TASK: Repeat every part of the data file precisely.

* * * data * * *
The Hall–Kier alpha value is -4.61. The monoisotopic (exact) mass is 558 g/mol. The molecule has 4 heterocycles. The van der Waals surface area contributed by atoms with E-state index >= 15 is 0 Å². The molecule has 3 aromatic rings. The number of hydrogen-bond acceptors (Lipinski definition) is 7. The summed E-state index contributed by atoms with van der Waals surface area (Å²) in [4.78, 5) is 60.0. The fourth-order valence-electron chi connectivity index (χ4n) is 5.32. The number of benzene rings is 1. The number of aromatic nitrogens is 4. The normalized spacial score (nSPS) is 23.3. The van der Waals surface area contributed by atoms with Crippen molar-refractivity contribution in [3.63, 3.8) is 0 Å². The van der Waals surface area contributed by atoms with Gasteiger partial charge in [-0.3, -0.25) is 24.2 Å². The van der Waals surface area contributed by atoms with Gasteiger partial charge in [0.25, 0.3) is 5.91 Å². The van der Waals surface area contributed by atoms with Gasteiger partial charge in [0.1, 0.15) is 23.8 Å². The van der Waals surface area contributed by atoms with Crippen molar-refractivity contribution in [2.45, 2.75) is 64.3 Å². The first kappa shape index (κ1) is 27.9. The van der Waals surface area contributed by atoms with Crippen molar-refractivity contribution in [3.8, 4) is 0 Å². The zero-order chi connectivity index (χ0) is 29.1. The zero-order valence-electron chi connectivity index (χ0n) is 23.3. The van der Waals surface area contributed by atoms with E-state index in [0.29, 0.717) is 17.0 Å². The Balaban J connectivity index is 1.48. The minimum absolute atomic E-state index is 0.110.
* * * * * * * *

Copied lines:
The Hall–Kier alpha value is -4.61. The monoisotopic (exact) mass is 558 g/mol. The molecule has 4 heterocycles. The van der Waals surface area contributed by atoms with E-state index >= 15 is 0 Å². The molecule has 3 aromatic rings. The number of hydrogen-bond acceptors (Lipinski definition) is 7. The summed E-state index contributed by atoms with van der Waals surface area (Å²) in [4.78, 5) is 60.0. The fourth-order valence-electron chi connectivity index (χ4n) is 5.32. The number of benzene rings is 1. The number of aromatic nitrogens is 4. The normalized spacial score (nSPS) is 23.3. The van der Waals surface area contributed by atoms with Crippen molar-refractivity contribution in [3.63, 3.8) is 0 Å². The van der Waals surface area contributed by atoms with Gasteiger partial charge in [-0.3, -0.25) is 24.2 Å². The van der Waals surface area contributed by atoms with Gasteiger partial charge in [0.25, 0.3) is 5.91 Å². The van der Waals surface area contributed by atoms with Gasteiger partial charge in [0.1, 0.15) is 23.8 Å². The van der Waals surface area contributed by atoms with Crippen molar-refractivity contribution in [2.45, 2.75) is 64.3 Å². The first kappa shape index (κ1) is 27.9. The van der Waals surface area contributed by atoms with Crippen molar-refractivity contribution in [3.8, 4) is 0 Å². The zero-order chi connectivity index (χ0) is 29.1. The zero-order valence-electron chi connectivity index (χ0n) is 23.3. The van der Waals surface area contributed by atoms with E-state index in [0.29, 0.717) is 17.0 Å². The Balaban J connectivity index is 1.48. The minimum absolute atomic E-state index is 0.110.